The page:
The new Kaufman Center for the Performing ArtsWinstead’sAuthur Bryant’s BBQ

The architecture of these cities and towns seems duly reflective of the inhabitants:  a somewhat blunt and direct and practical people, who, with a small minority dissenting, vote Republican as if it were a religious duty.   What’s the matter with next door Kansas is the same thing that’s the matter with Missouri.

KC Airport

From Kansas City I flew on to Minneapolis and a few stops in small-town Minnesota – Northfield and St Cloud – before returning to the city.


Randy Malecha at Willie’s Shoe Repair where “You Will Be Satisfied” (I was)Northfield Bank robbed by Jesse James (unsuccessfully)

Chip Demann, leader of the James-Younger gang (reenactment)Unsuccessful bank robbersSt Cloud, Minnesota

Minneapolis-St. Paul coming up next. 

Four days back, still a bit out of the local time, jet-lagged.  On arrival the four years absence seemed instantly erased, which seems my usual pattern: a life of travel and constant moves has made some kind of mechanism that really puts me in the old 60′s mantra, “be here now.”   Yesterday is obliterated, and LA, however changed since my last quick visit five years ago, seems more or less the place I lived in in 77-78, and 82-83.  Instant “home.”

Echo Park Film Center

Likewise, when I entered the Echo Park Film Center the second evening in town, to do my first screening (Chameleon, 1978), I felt instantly at home.  How could I not – it reminded of the funk and space of setting up the Chicago Film Coop long ago, in 1967, or the casual Santa Monica place, Focal Point Films,  I stayed in while editing Angel City in 1976.  Though this time the audience – a virtual full house in a space with maybe 36 seats – was a mix of young people and grayed souls of my vintage.   The screening went nicely (except for an over-bright projector), and the response and discussion was lively and long.  A very nice experience all around.

Bob Glaudini and John Steppling in ChameleonGlaudini and Winifred Golden

The next day to underscore the echo of time’s gone, I met with Mike Gray, who’d let me use his editing bench in Chicago back in 1967-8, and whom I’d known in 1977-78 in Los Angeles as he worked on The China Syndrome.  We had a nice talk over beer and wine, with intimations of our personal finality just off-screen.    In the evening, I had second screening, at Cinefamily in the Fairfax, not far from where I’d lived in 1978, in the old silent cinema theater.  Showed Angel City, to another mixed-age and highly appreciative audience.   Inwardly, both these two old films, despite naturally showing their vintage in the cars, clothes, lack of cell phones and other electronic gizmos, seemed to creatively dance circles around the last decade and more of supposed “indie” filmmaking which for me is almost (a few exceptions) all a tired old waltz around utterly conventional cinema, with its only “uniqueness” being that it is about the younger generation of the day, and done by them: mumble-core and other things.  But their cinema, whatever they imagine, is a tired old dead horse showing almost nothing that can’t be seen slicker on TV or Hollywood movies.  Cinematically DOD.   It was at these two screenings a pleasure to see a clearly positive response from younger viewers who seemed genuinely excited at their rather different approaches to filmmaking.  I hope for those it might rub off a bit.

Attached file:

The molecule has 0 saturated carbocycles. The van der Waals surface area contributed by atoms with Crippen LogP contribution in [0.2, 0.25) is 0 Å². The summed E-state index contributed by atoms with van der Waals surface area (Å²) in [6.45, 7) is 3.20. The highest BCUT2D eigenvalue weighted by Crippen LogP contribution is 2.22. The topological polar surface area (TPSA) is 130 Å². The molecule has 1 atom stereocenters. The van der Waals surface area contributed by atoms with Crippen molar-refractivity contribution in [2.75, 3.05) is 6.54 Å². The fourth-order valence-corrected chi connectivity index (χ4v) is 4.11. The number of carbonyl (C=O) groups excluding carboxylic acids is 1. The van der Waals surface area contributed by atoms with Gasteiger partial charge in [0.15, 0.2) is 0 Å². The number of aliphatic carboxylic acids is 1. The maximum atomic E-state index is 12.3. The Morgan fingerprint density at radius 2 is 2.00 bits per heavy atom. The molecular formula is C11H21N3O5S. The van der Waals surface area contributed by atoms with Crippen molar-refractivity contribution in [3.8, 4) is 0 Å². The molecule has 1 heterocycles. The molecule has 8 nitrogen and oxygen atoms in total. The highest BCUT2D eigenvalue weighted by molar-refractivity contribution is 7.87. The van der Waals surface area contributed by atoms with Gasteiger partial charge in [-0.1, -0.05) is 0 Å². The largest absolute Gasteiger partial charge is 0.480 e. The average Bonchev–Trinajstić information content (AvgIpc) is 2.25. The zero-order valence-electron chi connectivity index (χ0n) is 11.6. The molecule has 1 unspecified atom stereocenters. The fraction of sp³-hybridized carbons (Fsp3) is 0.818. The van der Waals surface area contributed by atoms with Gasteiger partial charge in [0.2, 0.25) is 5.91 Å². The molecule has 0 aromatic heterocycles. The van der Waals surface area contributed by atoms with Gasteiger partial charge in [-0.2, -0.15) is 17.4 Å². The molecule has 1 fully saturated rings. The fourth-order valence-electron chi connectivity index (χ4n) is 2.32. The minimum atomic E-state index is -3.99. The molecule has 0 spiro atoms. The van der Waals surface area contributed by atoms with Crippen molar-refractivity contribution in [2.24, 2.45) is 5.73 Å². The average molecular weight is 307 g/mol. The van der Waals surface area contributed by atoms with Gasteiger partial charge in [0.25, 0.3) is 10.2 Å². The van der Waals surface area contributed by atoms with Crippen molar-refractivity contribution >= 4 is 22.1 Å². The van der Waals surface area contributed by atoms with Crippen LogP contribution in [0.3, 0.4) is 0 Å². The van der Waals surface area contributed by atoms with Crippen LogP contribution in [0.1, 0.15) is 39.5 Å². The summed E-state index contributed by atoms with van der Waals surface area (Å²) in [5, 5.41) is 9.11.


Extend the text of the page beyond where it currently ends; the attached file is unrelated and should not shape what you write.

Glaudini, Golden, Roger Ruffin in Angel City

I hadn’t seen either of these films for some time, and was – as commented by some of the audience – struck by how pertinent to our current times they still are.   Chameleon, done in 1978, seems to have foreseen the coming decades of hustle and greed, while noting the acrid sourness by which such a life eats out one’s soul.  Angel City was a critique of capitalism’s tendencies in wise-ass detective-movie lingo, and remains as pointed and appropriate today as it was then.  Nothing changes?

Adam Hyman of the LA Film Forum

The last screening in LA was of Swimming in Nebraska (US Premiere !!), at the Egyptian theater in downtown Hollywood.   The audience was very thin, as I think such work is somewhat antithetical to the local community’s interests – AG films in the heart of the US filmbiz is a bit of an affront I suppose, and I think the people who live nearby are in the thrall of Hollywood’s offerings and mentality.  I hadn’t seen the film for some time, and found it quite strong – I have the tendency to have to learn to like my own work, and it certainly is the case with this one.    The density of Swimming takes some time to absorb, but now it seemed proper.  The audience seemed to like it very much, which was nice.